The Himachal Pradesh High Court in the case Shri Kantu Ram v Shri Beer Singh recently observed that a court, while exercising powers under Section 147 of the Negotiable Instruments Act and can proceed to compound the offences even after recording of conviction by the courts below.

The bench comprising of Justice Sandeep Sharma observed in a case where the revision Petitioner, who was convicted under Section 138 of the NI Act by the Magistrate Court and was aggrieved by subsequent dismissal of appeal by the Sessions Court and had agreed to pay the amount due and settle the matter.

Thus, the petitioner had sought compounding of offences.

In the present case, the respondent admitted the factum with regard to receipt of the amount due from the accused and expressed that the prayer made on behalf of accused for compounding of offence can be accepted.

However, the High Court allowed the prayer and the offence committed by the Petitioner under Section 138 NI Act was ordered to be compounded.

The Court observed that the Reliance was placed on Damodar S. Prabhu V. Sayed Babalal H. (2010) 5 SCC 663, wherein the Apex Court has categorically held that court, while exercising power under Section 147 of the NI Act and can proceed to compound the offence even after recording of the conviction by the courts below.

Continue Reading

Legally Speaking

‘Pensionary benefits to employee, who is removed from service for misconduct, is not at par with those who retire on superannuation’

Published

on

The Jammu and Kashmir and Ladakh High Court in the case Bashir Ahmad Wani v Jammu and Kashmir Grameen Bank and Another recently observed and stated that an employee who is removed from service for misconduct is not at par with those who is being retired on superannuation.

The bench comprising of Justice Sanjeev Kumar observed while dismissing the pension claim made by a former employee of the J&K Grameen Bank, who was removed from service in 2011.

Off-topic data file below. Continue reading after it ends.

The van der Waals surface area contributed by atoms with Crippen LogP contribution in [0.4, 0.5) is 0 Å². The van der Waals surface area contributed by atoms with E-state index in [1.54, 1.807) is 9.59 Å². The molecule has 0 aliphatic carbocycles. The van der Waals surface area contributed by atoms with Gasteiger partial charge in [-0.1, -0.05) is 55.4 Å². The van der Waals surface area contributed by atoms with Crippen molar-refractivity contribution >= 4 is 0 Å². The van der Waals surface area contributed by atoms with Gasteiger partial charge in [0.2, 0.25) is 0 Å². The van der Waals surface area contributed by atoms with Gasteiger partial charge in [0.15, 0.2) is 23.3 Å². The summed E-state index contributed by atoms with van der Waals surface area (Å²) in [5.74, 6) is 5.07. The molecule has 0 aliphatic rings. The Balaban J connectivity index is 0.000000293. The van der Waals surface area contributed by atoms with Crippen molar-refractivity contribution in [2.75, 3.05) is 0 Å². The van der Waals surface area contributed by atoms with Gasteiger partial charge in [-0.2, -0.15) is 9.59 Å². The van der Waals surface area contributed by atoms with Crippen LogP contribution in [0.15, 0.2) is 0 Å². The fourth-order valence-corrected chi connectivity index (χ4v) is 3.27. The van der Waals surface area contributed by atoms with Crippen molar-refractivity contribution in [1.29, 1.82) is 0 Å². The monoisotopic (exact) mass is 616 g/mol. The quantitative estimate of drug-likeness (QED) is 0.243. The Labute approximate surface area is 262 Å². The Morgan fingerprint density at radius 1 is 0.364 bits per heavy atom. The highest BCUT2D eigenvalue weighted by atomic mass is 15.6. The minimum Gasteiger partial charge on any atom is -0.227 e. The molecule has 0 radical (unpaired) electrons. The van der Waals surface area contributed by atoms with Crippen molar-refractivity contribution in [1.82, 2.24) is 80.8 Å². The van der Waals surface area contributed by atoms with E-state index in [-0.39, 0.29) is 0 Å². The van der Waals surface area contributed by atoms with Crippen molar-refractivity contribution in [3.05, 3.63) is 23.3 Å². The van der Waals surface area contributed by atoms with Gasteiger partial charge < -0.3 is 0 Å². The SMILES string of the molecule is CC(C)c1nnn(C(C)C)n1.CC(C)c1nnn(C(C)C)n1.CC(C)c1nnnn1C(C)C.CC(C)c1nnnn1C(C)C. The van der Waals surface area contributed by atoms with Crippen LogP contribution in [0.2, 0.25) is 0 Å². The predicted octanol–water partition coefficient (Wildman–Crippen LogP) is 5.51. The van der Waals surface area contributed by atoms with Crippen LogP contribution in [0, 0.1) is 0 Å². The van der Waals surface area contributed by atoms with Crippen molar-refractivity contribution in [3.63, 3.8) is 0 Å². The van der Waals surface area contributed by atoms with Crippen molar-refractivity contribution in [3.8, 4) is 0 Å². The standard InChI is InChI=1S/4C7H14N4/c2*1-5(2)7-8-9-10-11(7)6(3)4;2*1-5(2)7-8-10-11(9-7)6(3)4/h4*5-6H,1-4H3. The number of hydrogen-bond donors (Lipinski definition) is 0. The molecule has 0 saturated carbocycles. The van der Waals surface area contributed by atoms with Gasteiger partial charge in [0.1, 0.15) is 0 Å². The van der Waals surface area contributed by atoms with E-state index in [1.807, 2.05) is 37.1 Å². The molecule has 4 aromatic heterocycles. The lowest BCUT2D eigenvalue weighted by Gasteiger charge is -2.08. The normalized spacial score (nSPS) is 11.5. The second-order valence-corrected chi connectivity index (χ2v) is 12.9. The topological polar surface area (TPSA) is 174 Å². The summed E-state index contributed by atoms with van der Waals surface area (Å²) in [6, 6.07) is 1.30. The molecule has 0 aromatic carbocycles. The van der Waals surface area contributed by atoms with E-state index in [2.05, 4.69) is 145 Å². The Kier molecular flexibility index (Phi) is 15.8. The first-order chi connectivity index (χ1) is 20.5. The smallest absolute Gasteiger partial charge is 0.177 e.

In the present case, the petitioner had sought benefit of the J&K Grameen Bank (Employees) Pension Regulations, 2018 whereby provision was made for terminal benefits.

However, the court disallowed the claims on two grounds:

Firstly, that at the time of removal of the petitioner from service when there were no norms, rules or regulations providing for the benefit of pension to the employees of the respondent-Bank.

In the year 2011, the employees of the respondent-Bank were governed by the J&K Grameen Bank ( the Officers and Employees) Service Regulations, 2010… it is abundantly clear that it does not prescribe imposition of a penalty of removal along with the pensionary benefits.

Secondly, it was opined by the court that though the 2018 Regulations had been made applicable to those employees who were in service between 1st day of September, 1987 and 31st day of March, 2010 and the employees retired from the services of the Bank before 31st day of March, 2018, however, this leeway cannot come to aid of the Petitioner.

The Curt observed that the reason for finding that the Petitioner was not an employee who had “retired” on superannuation from the bank. Rather, he was “removed” for misconduct.

The Court stated that the regulations apply to those employees who retired from the service of the Bank before 31.03.2018 and not the employees who were terminated for misconduct. Viewed thus, the order of removal of the petitioner dated 02.09.2011 holding the petitioner entitled to terminable benefits and cannot, by any stretch of reasoning, be construed to be an order of removal with the benefit of the pension. Neither, the petitioner, at the time of his removal from service, nor with the promulgation of Pension Regulations of 2018, is entitled to the benefit of pension.

Accordingly, the court dismissed the petition.

Continue Reading

Trending